Main Content
Submit a 2015 Bennett Award Nomination by March 16th
Bennett Award for Congregational Action on Human Justice and Social Action
Congregational Action, Funding for Social Justice, Social Justice Awards

The Bennett Award, instituted in 1999 by Dr. James R. Bennett to honor a Unitarian Universalist congregation that has done exemplary work in social justice, is accompanied by a $500 cash award.

Submit a nomination for the 2020 Bennett Award (deadline March 15, 2020). Submissions consist of an 18-question survey, a testimonial from a partner organization or community group, and any relevant media about the congregation's justice ministry, including news articles or photos. Read about past recipients.

Dr. Bennett is professor emeritus of the University of Arkansas, the former director of the Gustavus Meyers Center of Human Rights in North America, and a member of the Unitarian Universalist Fellowship of Fayetteville, AR.

2019 Bennett Award Recipient

The 2019 recipient of the Bennett Award for Congregational Action on Human Justice and Social Action is The Unitarian Society, A UU Congregation in East Brunswick, NJ.

In June 2017, Rev. Karen G. Johnston was struck by an invitation made at Ministry Days by colleague and religious professional Aisha Hauser: “If you are anywhere on this continent and in a space that is white-only or white-majority, it wasn’t always that way.  Start there. Start with that story. See where it takes you.” 

In connecting with a local historian, Johnson discovered that a notable East Brunswick resident, Jacob Van Wickle, was  a Middlesex County judge who abused his position and used his courtroom to sell more than 177 African Americans -- some already enslaved, some free – into permanent slavery by sending them to the Deep South. 

Van Wickle and his son-in-law -- who owned the plantation where most of the people were enslaved -- profited from their cruelty and were only halted from continuing to enslave people after public outrage from local citizens. Van Wickle and his family were never held accountable and their historical legacy was cleaned up enough that there is a street in East Brunswick named for them.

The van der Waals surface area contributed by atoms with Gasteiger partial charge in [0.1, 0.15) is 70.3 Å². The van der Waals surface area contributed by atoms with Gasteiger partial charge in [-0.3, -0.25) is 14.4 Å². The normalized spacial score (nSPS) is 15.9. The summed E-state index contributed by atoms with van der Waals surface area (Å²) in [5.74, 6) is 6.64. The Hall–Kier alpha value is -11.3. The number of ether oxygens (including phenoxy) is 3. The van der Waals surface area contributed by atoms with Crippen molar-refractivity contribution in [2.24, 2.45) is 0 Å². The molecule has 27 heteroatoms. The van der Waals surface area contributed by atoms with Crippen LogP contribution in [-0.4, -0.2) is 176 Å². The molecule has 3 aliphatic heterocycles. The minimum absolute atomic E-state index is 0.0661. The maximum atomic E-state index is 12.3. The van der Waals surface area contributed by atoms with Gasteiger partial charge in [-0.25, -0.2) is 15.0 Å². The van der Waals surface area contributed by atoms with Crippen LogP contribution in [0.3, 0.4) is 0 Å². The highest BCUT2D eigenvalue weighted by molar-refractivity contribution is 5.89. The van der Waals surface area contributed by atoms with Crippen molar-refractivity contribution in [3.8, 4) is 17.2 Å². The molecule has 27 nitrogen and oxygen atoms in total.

Rev. Johnson shared the story of Van Wickle and his crimes in a sermon that called for the congregation to join in publicly refusing to honor this slave trader. More than half the congregation signed a letter requesting the East Brunswick Township council rename Van Wickle Street. The endeavor was initially unsuccessful which led to a congregant imagining a more permanent way to honor the lives lost due to Van Wickle's trade: a memorial honoring those sold into slavery.

The project was named the Lost Souls Public Memorial Project in October 2017. Rev. Johnson described it as, “Inspired by the Memorial for Peace and Justice created by Bryan Stevenson, our vision is local, with regional and national implications.” 

The steering committee was made up of members from the local NAACP, the Afro-American Genealogical & Historical Society, and The Unitarian Society, and was intentionally multicultural with strong involvement from the two Black community groups.

Rev. Johnson continued: “This Project is not just about history and remembering it. It is recognizing that the past is not gone, but lives in us, and requires of us to seek healing of past harm in order to live in right relations now and into the future. To do otherwise is to contribute to the ongoing system of white supremacy that is all around us.” Toward that end, the steering committee committed to centering the experience, input, and participation of African American communities and artisans. Predominantly Black community groups were sought for input and impressions during first round design of the memorial, and both the web site developer and curriculum manager were people of color.

On May 25, 2018, the congregation and project marked the date the second ship sailed by holding the first Recitation of Names on the site where many Lost Souls were held captive until the ship sailed. One participant shared that participating was “one of the most important religious experiences” he had in his lifetime.

In November 2018, the New Brunswick chapter of the NAACP gave The Unitarian Society their faith-based advocacy community service award. 

The Lost Souls Memorial Project has received and continues to generate extensive media coverage. Future plans include a focus on outreach to build collaborative relationships with local Black churches in the county, as well as interfaith partners in the Township, engage more elected officials, develop a multiple-context curricula, raise funds, and to finalize the design and building of the memorial. 

Moving forward, the congregation and steering committee plan to continue developing relationships, illuminating forgotten history, and formalizing the memorial and events with the township, county, and local schools.

For more information contact socialjustice@uua.org.

Like, Share, Print, or Bookmark